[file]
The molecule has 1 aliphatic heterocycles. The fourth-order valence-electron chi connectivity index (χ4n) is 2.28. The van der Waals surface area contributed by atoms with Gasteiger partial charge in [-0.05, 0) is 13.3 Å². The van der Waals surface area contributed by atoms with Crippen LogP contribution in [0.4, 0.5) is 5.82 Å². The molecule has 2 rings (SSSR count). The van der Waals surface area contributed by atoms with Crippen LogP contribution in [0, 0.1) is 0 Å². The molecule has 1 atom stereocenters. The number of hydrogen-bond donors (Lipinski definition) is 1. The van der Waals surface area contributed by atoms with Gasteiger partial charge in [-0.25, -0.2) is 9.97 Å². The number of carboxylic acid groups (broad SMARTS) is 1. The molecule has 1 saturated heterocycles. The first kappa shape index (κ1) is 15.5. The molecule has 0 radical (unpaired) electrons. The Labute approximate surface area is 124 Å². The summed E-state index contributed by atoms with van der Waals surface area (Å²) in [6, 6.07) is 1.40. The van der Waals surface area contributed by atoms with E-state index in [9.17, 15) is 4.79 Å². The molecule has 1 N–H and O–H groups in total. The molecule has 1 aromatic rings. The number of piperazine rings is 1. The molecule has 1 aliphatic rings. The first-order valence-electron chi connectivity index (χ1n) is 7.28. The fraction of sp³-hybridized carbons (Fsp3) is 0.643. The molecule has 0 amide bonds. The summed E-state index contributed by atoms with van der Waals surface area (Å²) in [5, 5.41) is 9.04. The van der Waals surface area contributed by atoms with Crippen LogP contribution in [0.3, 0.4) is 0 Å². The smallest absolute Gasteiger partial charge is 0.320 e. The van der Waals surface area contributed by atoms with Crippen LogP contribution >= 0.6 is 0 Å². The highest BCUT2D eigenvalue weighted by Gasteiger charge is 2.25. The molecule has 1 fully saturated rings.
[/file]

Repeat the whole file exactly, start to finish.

The molecule has 1 aliphatic heterocycles. The fourth-order valence-electron chi connectivity index (χ4n) is 2.28. The van der Waals surface area contributed by atoms with Gasteiger partial charge in [-0.05, 0) is 13.3 Å². The van der Waals surface area contributed by atoms with Crippen LogP contribution in [0.4, 0.5) is 5.82 Å². The molecule has 2 rings (SSSR count). The van der Waals surface area contributed by atoms with Crippen LogP contribution in [0, 0.1) is 0 Å². The molecule has 1 atom stereocenters. The number of hydrogen-bond donors (Lipinski definition) is 1. The van der Waals surface area contributed by atoms with Gasteiger partial charge in [-0.25, -0.2) is 9.97 Å². The number of carboxylic acid groups (broad SMARTS) is 1. The molecule has 1 saturated heterocycles. The first kappa shape index (κ1) is 15.5. The molecule has 0 radical (unpaired) electrons. The Labute approximate surface area is 124 Å². The summed E-state index contributed by atoms with van der Waals surface area (Å²) in [6, 6.07) is 1.40. The van der Waals surface area contributed by atoms with E-state index in [9.17, 15) is 4.79 Å². The molecule has 1 N–H and O–H groups in total. The molecule has 1 aromatic rings. The number of piperazine rings is 1. The molecule has 1 aliphatic rings. The first-order valence-electron chi connectivity index (χ1n) is 7.28. The fraction of sp³-hybridized carbons (Fsp3) is 0.643. The molecule has 0 amide bonds. The summed E-state index contributed by atoms with van der Waals surface area (Å²) in [5, 5.41) is 9.04. The van der Waals surface area contributed by atoms with Crippen LogP contribution in [0.3, 0.4) is 0 Å². The smallest absolute Gasteiger partial charge is 0.320 e. The van der Waals surface area contributed by atoms with Crippen LogP contribution >= 0.6 is 0 Å². The highest BCUT2D eigenvalue weighted by Gasteiger charge is 2.25. The molecule has 1 fully saturated rings.